Elizabeth The Queen, The Life Of A Modern Monarch by Sally Bedell Smith
Queen Elizabeth II is someone I've admired all my life. She was crowned in the second year of my life, so she has been my Queen for 60 years. I can't imagine having any other monarch, though I probably will have to get used to a change if I survive another decade. It's a change I don't look forward to.
There have been many, many books and television shows about Queen Elizabeth, including the popular movie, which I loved, "The Queen", with Helen Mirren in 2006. They all have their own slant (there won't be an official biography until after her death) and it can be difficult to sort out what is fact and what is just the bias of the authour, but I thought this one was quite balanced. It acknowledges her strengths, but doesn't hide her flaws or the mistakes she's made. It presents her as a strong and honourable, but not perfect, human being.
I did find it to be somewhat anti-Diana. Whenever it discusses Charles' marriage, the fault for all their problems is clearly laid at her feet. I realize she was not innocent, but they'll never convince me that Charles was just a victim of her emotional instability. In my view, he has things to answer for too.
An aspect of the book I particularly loved was the history review. Beginning with King George VI's unexpected coronation in 1937 and continuing right up to William and Catherine's wedding in 2010, every major world event is looked at. How the Queen and her family were affected, how she responded and how she influenced the thinking and decisions of other world leaders makes for fascinating reading.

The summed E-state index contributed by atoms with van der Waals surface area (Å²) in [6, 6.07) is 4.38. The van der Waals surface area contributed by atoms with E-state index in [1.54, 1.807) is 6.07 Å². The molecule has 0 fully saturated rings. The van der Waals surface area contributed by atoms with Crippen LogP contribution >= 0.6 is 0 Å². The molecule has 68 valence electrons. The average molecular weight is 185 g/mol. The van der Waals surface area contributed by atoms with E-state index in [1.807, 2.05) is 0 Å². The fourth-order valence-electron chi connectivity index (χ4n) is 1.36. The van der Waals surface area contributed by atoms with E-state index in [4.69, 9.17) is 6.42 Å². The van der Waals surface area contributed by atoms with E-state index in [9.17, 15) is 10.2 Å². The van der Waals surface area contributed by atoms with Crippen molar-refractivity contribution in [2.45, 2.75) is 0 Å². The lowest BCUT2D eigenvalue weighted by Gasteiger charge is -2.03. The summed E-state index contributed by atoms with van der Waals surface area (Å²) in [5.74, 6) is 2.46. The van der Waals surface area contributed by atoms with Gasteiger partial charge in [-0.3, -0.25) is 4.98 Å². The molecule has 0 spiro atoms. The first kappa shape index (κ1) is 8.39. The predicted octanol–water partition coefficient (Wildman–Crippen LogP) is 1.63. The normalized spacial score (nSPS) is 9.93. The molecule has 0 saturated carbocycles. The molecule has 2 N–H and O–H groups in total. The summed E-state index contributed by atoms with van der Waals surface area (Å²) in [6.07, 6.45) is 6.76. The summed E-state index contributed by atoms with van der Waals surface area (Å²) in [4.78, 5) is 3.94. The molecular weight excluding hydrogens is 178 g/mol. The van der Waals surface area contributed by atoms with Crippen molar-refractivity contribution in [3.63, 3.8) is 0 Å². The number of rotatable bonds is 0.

There is at least as much political information as personal here, which may not appeal to readers who are only interested in learning about her private life. To give a complete picture, the book has to be political because her life is, even as a non-partisan monarch, extremely political. It is in the face of national and international crises that her strength and character as a world leader, and as a human being, are revealed. A section of the preface says: "She also has the positive power of influence: 'the right to be consulted, the right to encourage, and the right to warn.' In public she influences through her example, by setting a high standard for service and citizenship, by rewarding achievement, and by diligently carrying out her duties. Tony Blair, the tenth of her twelve Prime Ministers called her 'a symbol of unity in a world of insecurity....simply the best of British'."
There are also lots of glimpses into her personal life: her relationships with her parents, her sister, her husband and children and friends. And it's not all duty and formality; there are a lot of funny moments that show the Queen's sense of humour and provide some comic relief in the midst of stories about war, terrorist attacks and family crises.
A very nice addition to the book are the two sections, 32 pages in all, of photographs. We see her changing a tire as a young woman in 1945, being crowned Queen in 1953, making an unannounced visit to an American supermarket in 1957, entertaining President and Mrs. Kennedy in 1961, on the dance floor in 1972, laughing with her family in 1982 and wiping away a tear at the decommissioning of her "floating home", the royal yacht Britannia, in 1997. I was reminded again of how beautiful she was in her younger years and what a stunning couple she and Prince Philip made.
I have to say this was a genuinely interesting book. At 537 pages, it still wasn't long enough. I know I'll read it again, and I sincerely hope there will be another book one day about the next ten years of Elizabeth II's reign. God save the Queen!